It's not just you, there's science behind it
EC: Our Mugs, Ourselves: What Our Coffee Mugs Say About Us
Credit: Photos by David Williams

Anyone who has worked in a shared office will know that people can get possessive over their favorite coffee cup. But it’s not just personal preference. Professor Charles Spence, an Oxford University academic and founding father of Gastrophysics — a nascent discipline that attempts to unpick the scientific and psychological factors that underpin flavor and eating habits — believes that forming an attachment to one particular cup is not a matter of habit but of taste. Drinking coffee from a favorite cup, he believes, actually improves its flavor.

In his recent book, Gastrophysics: The New Science of Eating, Spence argues that drinking coffee from a favorite cup creates a personalized experience whereby drinkers may transfer feelings of ownership and familiarity to the contents (known by behavioral experts as “sensation transference”) or ascribe more value to it as a result of owning the cup (known as the “endowment effect), in turn improving its perceived taste.

“The funny thing is that when you quiz them people often feel almost embarrassed to admit they prefer their favourite mug, because at one level they believe it can’t change the taste, that they are somehow just being silly,” Spence writes. “And yet, as a gastrophysicist, I firmly believe that this form of personalization really does make a difference to how much we enjoy the experience—a subtle one, perhaps, but significant nonetheless.”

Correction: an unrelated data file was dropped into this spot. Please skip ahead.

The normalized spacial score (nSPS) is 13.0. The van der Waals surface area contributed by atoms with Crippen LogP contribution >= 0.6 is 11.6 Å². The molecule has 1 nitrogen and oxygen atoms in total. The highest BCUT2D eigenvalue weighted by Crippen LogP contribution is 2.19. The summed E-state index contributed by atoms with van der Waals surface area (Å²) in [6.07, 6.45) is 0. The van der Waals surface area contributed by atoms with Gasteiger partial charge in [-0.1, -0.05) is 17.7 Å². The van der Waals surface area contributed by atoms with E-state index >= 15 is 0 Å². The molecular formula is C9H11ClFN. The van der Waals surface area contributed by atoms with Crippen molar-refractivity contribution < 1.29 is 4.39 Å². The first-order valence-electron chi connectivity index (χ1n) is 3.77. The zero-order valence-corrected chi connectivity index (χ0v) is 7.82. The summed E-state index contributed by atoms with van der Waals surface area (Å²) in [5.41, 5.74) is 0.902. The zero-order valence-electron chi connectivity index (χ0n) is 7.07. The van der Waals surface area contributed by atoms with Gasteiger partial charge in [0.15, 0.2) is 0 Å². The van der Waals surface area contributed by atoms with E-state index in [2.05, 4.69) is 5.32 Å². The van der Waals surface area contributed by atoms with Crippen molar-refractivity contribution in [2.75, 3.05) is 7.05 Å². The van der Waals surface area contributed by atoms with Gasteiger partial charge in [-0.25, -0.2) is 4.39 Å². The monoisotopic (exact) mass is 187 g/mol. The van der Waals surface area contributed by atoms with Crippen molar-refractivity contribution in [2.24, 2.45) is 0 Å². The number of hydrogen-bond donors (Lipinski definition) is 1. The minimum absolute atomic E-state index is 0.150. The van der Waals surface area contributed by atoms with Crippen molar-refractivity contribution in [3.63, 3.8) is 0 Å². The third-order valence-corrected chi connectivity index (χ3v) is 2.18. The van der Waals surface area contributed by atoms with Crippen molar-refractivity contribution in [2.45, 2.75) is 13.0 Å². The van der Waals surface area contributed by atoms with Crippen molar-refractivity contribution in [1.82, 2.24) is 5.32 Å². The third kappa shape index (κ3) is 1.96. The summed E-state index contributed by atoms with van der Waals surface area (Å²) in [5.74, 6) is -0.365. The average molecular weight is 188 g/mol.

Marketing specialists Spence writes, have already started to use personalization as a tool, as shown by Starbucks’ policy of writing customers’ names on their cups and Coca-Cola labelling bottles with names.

“There have been a couple of informal experiments on this where people drink coffee from their favorite cup or someone else’s favorite cup, and it does taste better from your own,” Spence told me.

“This makes perfect sense from a gastrophysics perspective. It may be that personalized things taste better per se, or it could be that picking up your favorite cup may trigger pleasant memories.”

But what if the Chosen Cup were to fall and break? Or an upgrade was required? How should we go about unearthing a new favorite mug?

“I would avoid pale blue cups for sure; one wants to use color contrast between coffee and the inside of the cup to make milky coffee look its best.

“The heavier the better too, as we normally place more value in heavier cups. And perhaps a cup without a handle so we feel more warmth from the drink, which research shows makes the world around us look warmer.”

So don’t be shy: use your favorite mug. It really will make your morning better.